The horrific murder of Columbia County mother Andrya Deghelder has brought back into focus one of Georgia’s greatest and most maddening disgraces: the totally understaffed and overwhelmed state crime lab. It is an issue I have been complaining about for years, but unlike many other far more complex problems, it is a crisis that can be solved with the stroke of a pen.
Virtually 100 percent of the crime lab problems can be fixed by increased funding.
Richmond County Coroner Mark Bowen tells me he is currently waiting on lab reports for deaths that occurred back in March, and he estimates that number of cases at 40. Columbia County Coroner Vernon Collins handles fewer cases, of course, but he deals with the same problem. He sets his backlog at 14, dating back to April. Every coroner in Georgia deals with it. That means hundreds and hundreds of families have no clue exactly why their child died suddenly, what happened to their beloved brother, what it was that killed their sister, or how their apparently healthy 60-year-old spouse dropped dead from what could have been food poisoning, an allergic reaction, an accidental drug overdose, or radiation exposure.
Understand how this is a problem? And it has been a problem for a long time. Way too long!
Physical autopsies, which (thank God) are being done in a timely manner, can determine certain physical causes of natural or violent death, but the blood and body fluids tests, which are most often needed in such cases, always have a four- to six-month backlog.
It is so bad that Bowen has asked permission in the past to send such tests to an out-of-state lab, so loved ones and law enforcement officers get those results back in days, and not half a year later. Permission to bypass the Georgia Crime Lab would have to be granted by the state legislature, but here is a novel idea: let’s fix the damn lab and get it done here!
In the still-unsolved Deghelder homicide, while the cause of death was immediately determined at her initial autopsy, there are still lab tests associated with the collected physical evidence in the case that may not be back for months. Not only are tests involving natural deaths and homicides delayed, but so are virtually all kinds of lab work done in a variety of criminal investigations.
I am told the state lab doesn’t pay enough to keep certified personnel in place, and that they are under manned even when they have a” full compliment” of techs,. Simply put, they need more. The state of Georgia can spend money on everything from school band uniforms to inauguration party security costs, but they can’t seem to figure out how to properly recruit and keep a few dozen lab techs who do nothing but run toxicology (and other) tests. These blood tests can be knocked out by a qualified employee in usually an hour or two. The problem, of course, is that backlogged cases are stacked six months high in que, and there is no move to change that dynamic anytime soon. The few techs they have in place stay busy all day, every day.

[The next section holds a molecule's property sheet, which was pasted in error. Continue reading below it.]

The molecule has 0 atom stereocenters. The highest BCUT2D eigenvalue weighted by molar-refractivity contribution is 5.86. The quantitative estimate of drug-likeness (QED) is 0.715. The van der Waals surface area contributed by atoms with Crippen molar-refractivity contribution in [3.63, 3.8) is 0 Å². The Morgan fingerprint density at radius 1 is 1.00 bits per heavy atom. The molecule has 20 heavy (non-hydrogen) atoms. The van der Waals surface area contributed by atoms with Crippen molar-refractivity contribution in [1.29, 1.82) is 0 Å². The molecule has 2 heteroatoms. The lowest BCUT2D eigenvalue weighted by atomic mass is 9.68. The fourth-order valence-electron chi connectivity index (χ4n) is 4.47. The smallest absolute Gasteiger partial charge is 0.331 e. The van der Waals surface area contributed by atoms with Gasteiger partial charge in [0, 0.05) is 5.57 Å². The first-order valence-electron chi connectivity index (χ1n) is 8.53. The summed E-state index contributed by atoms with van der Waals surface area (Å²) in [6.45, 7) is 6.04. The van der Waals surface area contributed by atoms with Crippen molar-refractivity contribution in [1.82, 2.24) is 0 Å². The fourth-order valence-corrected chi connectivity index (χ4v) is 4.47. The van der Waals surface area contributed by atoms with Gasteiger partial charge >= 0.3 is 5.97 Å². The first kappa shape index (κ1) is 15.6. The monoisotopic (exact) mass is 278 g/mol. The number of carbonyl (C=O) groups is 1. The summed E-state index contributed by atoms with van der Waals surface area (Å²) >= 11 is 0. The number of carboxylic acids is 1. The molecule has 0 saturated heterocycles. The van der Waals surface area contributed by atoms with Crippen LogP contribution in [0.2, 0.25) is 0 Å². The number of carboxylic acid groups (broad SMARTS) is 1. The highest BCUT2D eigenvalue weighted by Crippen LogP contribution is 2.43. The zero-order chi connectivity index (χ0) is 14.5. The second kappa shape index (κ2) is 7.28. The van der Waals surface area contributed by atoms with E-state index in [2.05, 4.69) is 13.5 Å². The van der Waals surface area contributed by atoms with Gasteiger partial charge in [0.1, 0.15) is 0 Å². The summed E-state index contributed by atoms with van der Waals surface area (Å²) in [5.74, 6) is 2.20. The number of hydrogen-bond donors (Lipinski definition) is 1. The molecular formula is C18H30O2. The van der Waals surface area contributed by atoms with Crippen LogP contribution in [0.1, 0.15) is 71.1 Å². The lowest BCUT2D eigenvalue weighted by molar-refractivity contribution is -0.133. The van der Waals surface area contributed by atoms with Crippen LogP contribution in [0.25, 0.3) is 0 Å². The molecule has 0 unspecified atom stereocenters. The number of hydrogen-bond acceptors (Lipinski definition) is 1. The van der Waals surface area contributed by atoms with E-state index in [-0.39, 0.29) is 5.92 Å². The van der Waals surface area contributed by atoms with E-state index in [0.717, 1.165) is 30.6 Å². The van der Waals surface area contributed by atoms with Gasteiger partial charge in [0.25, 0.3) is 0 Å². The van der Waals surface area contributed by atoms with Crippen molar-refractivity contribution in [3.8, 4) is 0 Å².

So the problem has been identified. Money rarely fixes major problems in our public safety system, but this is not one of those occasions. All we lack is the political will among our elected officials to get this done. Not a soul in this state will object to the cost, whatever it takes.
If you know a family that has been affected by these hideous time lags, and Lord knows I do, you understand how this issue should be a priority for all citizens of conscience.
I have proposed that we secure adequate funding through a surcharge that would accompany every criminal fine, traffic ticket and parking citation written in the state of Georgia. From $5 to $20 a pop … whatever it takes. With the state’s largest medical college in our own backyard, it is a travesty that we haven’t seen an academic solution proposed for this perpetual headache involving the shortage of technicians and medical examiners. Something along the lines of fellowships or perhaps student debt forgiveness for those who pledge a certain amount of time in service back to the state.
We have the brightest medical minds in the Southeast right here; we can solve this problem!
The Republicans that have been in charge of business in Georgia for the last 13 years have no excuse in the world as to how they let this problem go unchecked, but it has happened under their watch, and it seems to be getting worse as each year passes. We need to make the crime lab crisis a priority for those on the campaign trail, and a mission all of us need to see through to solution.